Programme Index

Discover 9,917,321 listings and 223,457 playable programmes from the BBC

Yehudi "Menuhin (violin): Te
Deum-Prayer (Handel, arr. Flesch). Caprice in G minor, Op. 1, No. 6 (Paganini, arr. Enesco)
Arthur Rubinstein (pianoforte):
Mazurkas—No. 1, Op. 63, in B and No. 2, Op. 33, in D (Chopin). Menuetto and Trio (from Fantasia Sonata in G, Op. 78) (Schubert). Broken Doll and Polichinelle (Villa-Lobos)
Yehudi Menuhin (violin): Songs my mother taught me (Dvorak, arr. Persinger); Perpetuum mobile (Novacek)

Contributors

Pianoforte:
Arthur Rubinstein
Violin:
Yehudi Menuhin

Hildegard Arnold (violoncello)
Lucy ScoUick (pianoforte)
Guy Ropartz , whose 'Cello Sonata in G minor, written in 1894, will be heard this afternoon, was born in 1864 and comes of an old Breton family. His master was Cesar Franck whose declared disciple he is. These two influences, the Breton and the Franck, have coloured all his music ; yet although Franck is his model and Breton the root of his inspiration, his composition shows strong originality, combined with a character that is both individual and wholly French.

Contributors

Unknown:
Hildegard Arnold
Unknown:
Guy Ropartz
Unknown:
Cesar Franck

sung by Henry Cummings (baritone)
Further programmes in this series will be broadcast as follows: Tuesday (Regional, 9.40), Wednesday (Regional, 8.50), Thursday (National,
6.40), and Saturday (Regional 9.0).
See the article by D. F. Aitken on page 13

Contributors

Baritone:
Henry Cummings
Unknown:
D. F. Aitken

Presented by Harry S. Pepper and John Watt
Singing Commere
Judy Shirley
7.0 Charles Heslop and his Friends
3—The Ribbon Developer
Albert Thriplow
7.10 Nicolina with The BBC Variety Orchestra
Conducted by Charles Shadwell
7.20 Leslie Henson and Norah Howard in ' Thompson and Johnson ' by Nathaniel Gubbins
3—' Dinner Below Stairs '
7.30 The Hodlar Brothers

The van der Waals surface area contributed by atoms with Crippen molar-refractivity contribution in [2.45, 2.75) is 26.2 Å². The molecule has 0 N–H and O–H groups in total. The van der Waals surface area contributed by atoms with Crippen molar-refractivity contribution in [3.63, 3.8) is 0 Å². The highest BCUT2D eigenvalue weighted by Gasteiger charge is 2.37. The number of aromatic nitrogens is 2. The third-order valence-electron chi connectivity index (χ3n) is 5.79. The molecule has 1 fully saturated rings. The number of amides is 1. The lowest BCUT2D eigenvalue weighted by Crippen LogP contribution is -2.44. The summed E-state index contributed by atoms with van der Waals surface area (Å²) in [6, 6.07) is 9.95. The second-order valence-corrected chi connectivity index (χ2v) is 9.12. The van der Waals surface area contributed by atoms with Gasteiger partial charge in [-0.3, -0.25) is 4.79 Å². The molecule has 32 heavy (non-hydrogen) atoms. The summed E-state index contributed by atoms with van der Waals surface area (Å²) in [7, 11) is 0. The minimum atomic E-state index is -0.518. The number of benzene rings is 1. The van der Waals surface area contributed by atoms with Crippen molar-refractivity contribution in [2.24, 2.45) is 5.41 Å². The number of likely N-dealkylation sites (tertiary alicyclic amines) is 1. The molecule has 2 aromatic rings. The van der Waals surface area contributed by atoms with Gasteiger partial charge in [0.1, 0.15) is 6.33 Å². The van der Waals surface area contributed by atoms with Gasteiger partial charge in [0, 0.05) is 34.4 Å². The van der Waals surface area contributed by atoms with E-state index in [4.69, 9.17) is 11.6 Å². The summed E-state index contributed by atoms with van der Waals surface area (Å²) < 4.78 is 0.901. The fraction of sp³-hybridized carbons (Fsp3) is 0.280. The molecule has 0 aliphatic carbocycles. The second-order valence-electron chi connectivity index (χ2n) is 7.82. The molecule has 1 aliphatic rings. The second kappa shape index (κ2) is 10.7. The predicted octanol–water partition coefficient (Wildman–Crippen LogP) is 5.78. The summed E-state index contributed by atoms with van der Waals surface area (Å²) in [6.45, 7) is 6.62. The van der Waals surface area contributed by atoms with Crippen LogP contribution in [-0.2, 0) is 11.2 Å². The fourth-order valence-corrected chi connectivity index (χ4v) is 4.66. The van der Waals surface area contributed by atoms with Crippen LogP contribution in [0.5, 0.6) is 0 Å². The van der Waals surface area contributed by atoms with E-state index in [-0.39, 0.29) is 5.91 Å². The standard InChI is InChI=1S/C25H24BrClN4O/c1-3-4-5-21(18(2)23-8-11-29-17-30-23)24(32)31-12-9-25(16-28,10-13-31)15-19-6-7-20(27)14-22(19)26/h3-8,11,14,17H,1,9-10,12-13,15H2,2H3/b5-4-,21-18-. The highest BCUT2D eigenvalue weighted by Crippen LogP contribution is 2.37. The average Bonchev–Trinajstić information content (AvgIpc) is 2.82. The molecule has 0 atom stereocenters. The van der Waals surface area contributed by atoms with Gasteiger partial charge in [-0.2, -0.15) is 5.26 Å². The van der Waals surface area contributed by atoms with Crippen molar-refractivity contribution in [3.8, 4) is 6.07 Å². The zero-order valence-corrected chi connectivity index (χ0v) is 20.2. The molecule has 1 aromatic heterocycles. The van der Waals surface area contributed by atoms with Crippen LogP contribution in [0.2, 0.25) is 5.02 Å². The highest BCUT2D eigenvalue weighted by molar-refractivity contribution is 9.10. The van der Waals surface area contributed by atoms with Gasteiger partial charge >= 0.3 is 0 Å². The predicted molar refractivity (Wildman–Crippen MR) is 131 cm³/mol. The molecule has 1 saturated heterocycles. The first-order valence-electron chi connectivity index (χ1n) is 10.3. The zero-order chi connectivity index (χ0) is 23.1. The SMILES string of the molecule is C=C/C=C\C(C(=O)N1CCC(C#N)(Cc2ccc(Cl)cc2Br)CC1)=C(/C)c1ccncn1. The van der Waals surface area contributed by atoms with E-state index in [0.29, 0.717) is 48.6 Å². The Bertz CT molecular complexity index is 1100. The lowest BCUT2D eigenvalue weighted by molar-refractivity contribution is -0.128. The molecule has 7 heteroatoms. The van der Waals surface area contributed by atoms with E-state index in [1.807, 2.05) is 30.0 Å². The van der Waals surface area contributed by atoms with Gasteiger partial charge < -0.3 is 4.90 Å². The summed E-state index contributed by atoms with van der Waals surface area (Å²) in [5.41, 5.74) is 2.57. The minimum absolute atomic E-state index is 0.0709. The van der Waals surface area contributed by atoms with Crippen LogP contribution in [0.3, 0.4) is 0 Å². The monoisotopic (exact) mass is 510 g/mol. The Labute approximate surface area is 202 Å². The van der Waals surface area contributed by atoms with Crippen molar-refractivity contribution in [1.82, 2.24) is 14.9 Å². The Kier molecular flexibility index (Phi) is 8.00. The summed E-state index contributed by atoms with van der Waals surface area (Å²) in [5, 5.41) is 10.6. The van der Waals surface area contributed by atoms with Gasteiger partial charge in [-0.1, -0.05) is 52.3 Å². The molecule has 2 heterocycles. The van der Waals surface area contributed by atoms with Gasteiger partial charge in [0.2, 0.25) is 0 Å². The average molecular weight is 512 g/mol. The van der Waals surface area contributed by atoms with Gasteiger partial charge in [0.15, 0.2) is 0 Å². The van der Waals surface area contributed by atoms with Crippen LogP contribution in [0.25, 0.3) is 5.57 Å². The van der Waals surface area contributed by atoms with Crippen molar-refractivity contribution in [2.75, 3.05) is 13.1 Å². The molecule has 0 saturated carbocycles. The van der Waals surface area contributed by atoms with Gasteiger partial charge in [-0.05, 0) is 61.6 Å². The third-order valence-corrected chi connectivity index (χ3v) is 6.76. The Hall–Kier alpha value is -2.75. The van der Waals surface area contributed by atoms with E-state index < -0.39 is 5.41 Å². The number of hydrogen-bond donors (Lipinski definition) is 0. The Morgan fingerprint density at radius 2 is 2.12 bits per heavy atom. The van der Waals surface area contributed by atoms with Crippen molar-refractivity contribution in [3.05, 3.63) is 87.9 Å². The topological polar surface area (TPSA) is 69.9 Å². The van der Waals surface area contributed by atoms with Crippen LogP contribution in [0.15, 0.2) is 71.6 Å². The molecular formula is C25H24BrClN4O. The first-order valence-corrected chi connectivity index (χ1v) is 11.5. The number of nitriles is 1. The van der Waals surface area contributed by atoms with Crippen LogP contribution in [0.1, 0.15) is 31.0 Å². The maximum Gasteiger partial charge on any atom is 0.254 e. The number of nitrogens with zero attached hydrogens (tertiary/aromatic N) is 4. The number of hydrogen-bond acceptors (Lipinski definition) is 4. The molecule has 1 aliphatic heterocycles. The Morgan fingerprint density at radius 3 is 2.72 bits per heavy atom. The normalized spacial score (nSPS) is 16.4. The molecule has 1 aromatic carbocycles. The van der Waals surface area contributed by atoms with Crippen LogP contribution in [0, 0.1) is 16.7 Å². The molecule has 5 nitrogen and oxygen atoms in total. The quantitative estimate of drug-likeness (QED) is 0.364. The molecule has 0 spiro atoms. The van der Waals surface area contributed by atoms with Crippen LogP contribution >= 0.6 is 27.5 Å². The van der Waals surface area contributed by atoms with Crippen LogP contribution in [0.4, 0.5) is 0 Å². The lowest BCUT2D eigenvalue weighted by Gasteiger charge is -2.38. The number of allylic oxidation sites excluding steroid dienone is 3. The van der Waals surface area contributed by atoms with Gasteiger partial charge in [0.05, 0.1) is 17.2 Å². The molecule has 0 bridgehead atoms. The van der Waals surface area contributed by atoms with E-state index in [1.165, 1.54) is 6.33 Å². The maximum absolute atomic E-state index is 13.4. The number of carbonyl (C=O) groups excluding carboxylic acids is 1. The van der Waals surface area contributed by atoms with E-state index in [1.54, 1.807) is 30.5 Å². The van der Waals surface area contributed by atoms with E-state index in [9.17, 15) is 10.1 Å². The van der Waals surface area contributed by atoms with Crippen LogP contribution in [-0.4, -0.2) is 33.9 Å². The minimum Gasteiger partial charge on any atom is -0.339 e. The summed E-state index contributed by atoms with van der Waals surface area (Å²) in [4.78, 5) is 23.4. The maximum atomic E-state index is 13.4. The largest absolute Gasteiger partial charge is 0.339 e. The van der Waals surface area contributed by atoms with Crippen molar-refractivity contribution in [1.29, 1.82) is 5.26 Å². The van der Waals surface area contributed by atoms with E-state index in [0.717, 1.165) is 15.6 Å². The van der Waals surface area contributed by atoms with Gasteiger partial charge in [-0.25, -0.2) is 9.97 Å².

7.40 Tunes to Come-2
Judy Shirley and The BBC Variety Orchestra
Conducted by Charles Shadwell

Contributors

Presented By:
Harry S. Pepper
Presented By:
John Watt
Unknown:
Judy Shirley
Unknown:
Albert Thriplow
Conducted By:
Charles Shadwell
Unknown:
Norah Howard
Unknown:
Nathaniel Gubbins
Unknown:
Judy Shirley
Conducted By:
Charles Shadwell

The Problem as an Industrial Doctor sees It
T.O. Garland

This is the fifth talk in this series and the third dealing with the conditions of different sections of the community. This week the subject is nutrition as it affects the worker. The talk will be given by a doctor who is medical officer in one of our largest and most advanced modern factories. He will describe the problem of nutrition and the worker as he sees it. He is responsible for the health of the workers employed by his factory, and has intimate knowledge of nutrition, not only as it affects men actually in work but - since he interviews candidates for a job, many of whom have possibly been unemployed for some time - also workers who are unemployed. He will speak of the conclusions he has drawn about the problem of nutrition as it affects working-class families.

Listeners may remember that on March 19 Captain White-Knox, of St. John Ambulance Association gave a general talk on the importance of first-aid knowledge, ' Have you been in an accident ? ' A few days later he broadcast some first-aid ' Do's and Don'ts' on the eve of the Easter Holidays. This evening, on the eve of the Coronation and Whitsun Holidays, he will repeat some of his hints, and give listeners a list of various centres in Great Britain where they may obtain training for themselves.

by George Bernard Shaw read by G. R. Schjelderup
Time: 1916. Place: Somewhere in No Man's Land, North-Eastern France. Dramatis Personæ : Wilhelm II, German Emperor, King of Prussia, Margrave of Brandenburg, etc., etc., and a little French girl ' much too young to be up at a quarter to twelve in the middle of the night'. Hardly any story-writer who hit on that idea could fail to produce something striking. And it is hardly necessary to say that Shaw produced a tale that is much more than merely striking, a tale that brilliantly avoids all the pitfalls that surround such a theme.
'The Emperor and the Little Girl' was written in 1916 for the Vestiaire Marie-Jose , a Belgian war charity for children.

Contributors

Unknown:
George Bernard Shaw
Read By:
G. R. Schjelderup
Unknown:
Vestiaire Marie-Jose

National Programme Daventry

About National Programme

National Programme is a radio channel that started transmitting on the 9th March 1930 and ended on the 9th September 1939. It was replaced by BBC Home Service.

About this data

This data is drawn from the Radio Times magazine between 1923 and 2009. It shows what was scheduled to be broadcast, meaning it was subject to change and may not be accurate. More